Insurance of Older Buildings Made Easier with Earthquake Retrofits
Last fall marked a brief period of heightened anxiety for us here in Southern California, when scientists announced that a swarm of seismic activity at the Salton Sea dramatically increased the risk of a major quake along the San Andreas fault.
Newspaper headlines and radio announcers warned, (sometimes in jest), that “The Big One” would happen within a week.
It didn’t strike, but eventually it will. Southern California is way overdue for its next major earthquake.
Insurance Carriers Are Taking Note
Insurance carriers have been keeping a pulse on California’s earthquake liabilities, just as they monitor trends in fire, water damage, theft and a host of other life safety issues that could leave you having to file a claim (or wishing you could) for loss, damage, or even injury or death.
The warnings of seismologists, coupled with ongoing problems related to fire, plumbing and other wear-and-tear issues are being heard by the insurance industry. That’s why an increasing number of carriers no longer insure older buildings built before 1978 for earthquake insurance, and 1960 for fire and liability, according to Matt Fuller, president of Fuller Insurance Company.
The way he explains it, there are approximately 15 competitive insurance carriers in California, but when it comes to older buildings, that number dips in half, particularly for buildings with five or more units under one roof.
“The insurance market is getting squeezed,” Fuller said. “Carriers are becoming more discriminating than ever these days. They’re looking for upgrades on older buildings, including retrofits. When they aren’t done, a growing number will either increase premiums, modify coverage or decide not to insure the building at all.”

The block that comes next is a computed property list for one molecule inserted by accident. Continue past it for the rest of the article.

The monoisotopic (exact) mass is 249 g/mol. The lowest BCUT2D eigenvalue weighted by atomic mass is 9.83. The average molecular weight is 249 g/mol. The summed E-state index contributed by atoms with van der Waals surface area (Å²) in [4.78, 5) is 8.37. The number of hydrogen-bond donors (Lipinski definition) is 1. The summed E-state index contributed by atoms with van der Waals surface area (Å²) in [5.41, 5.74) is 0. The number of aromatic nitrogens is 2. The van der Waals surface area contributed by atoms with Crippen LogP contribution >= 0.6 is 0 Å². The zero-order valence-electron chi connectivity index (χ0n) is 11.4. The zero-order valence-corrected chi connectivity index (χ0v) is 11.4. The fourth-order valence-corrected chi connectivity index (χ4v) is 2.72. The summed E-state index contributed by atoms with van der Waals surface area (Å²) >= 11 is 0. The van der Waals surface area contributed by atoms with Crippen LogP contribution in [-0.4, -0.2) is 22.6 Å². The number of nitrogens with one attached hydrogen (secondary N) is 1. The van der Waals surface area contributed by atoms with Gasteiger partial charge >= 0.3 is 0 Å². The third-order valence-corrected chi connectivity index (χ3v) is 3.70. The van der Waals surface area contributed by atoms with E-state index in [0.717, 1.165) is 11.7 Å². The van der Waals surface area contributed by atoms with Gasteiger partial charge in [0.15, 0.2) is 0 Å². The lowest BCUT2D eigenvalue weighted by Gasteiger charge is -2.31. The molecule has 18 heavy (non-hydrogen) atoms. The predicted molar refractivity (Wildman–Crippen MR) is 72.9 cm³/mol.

Many carriers, because of the increased habitability lawsuits in apartment buildings nationwide, are modifying coverage to exclude coverage for court-awarded attorney’s fees. Because of this change, it is imperative that owners keep accurate records of all maintenance in the event of a lawsuit, Fuller said.
On the other hand, carriers are responding positively to retrofits and upgrades: reducing insurance rates for pre-1978 soft story structures that undergo an earthquake retrofit, according to the California Department of Insurance.
Fuller said one carrier is offering discounts of 5 percent for retrofits, and possibly more when the retrofit is part of more comprehensive upgrades.
Make Your Retrofit Part of an Overall Upgrade
Fuller recommends that apartment owners consider a series of upgrades to coincide with their retrofits, and that they keep detailed logs and receipts of renovations as they do them. These records will help with annual premiums and in any potential liability claims should they occur.
Electrical, plumbing, heating and rooftops all become vulnerable as they age, and each one can create serious problems if left to deteriorate.
“Insurance carriers have several discounts available to those who do retrofits and upgrades,” Fuller said. “This could significantly reduce annual premiums because the effective age of the property is reduced along with the potential of certain claims.”
Fuller recommends the following upgrades be done in conjunction with your earthquake retrofit: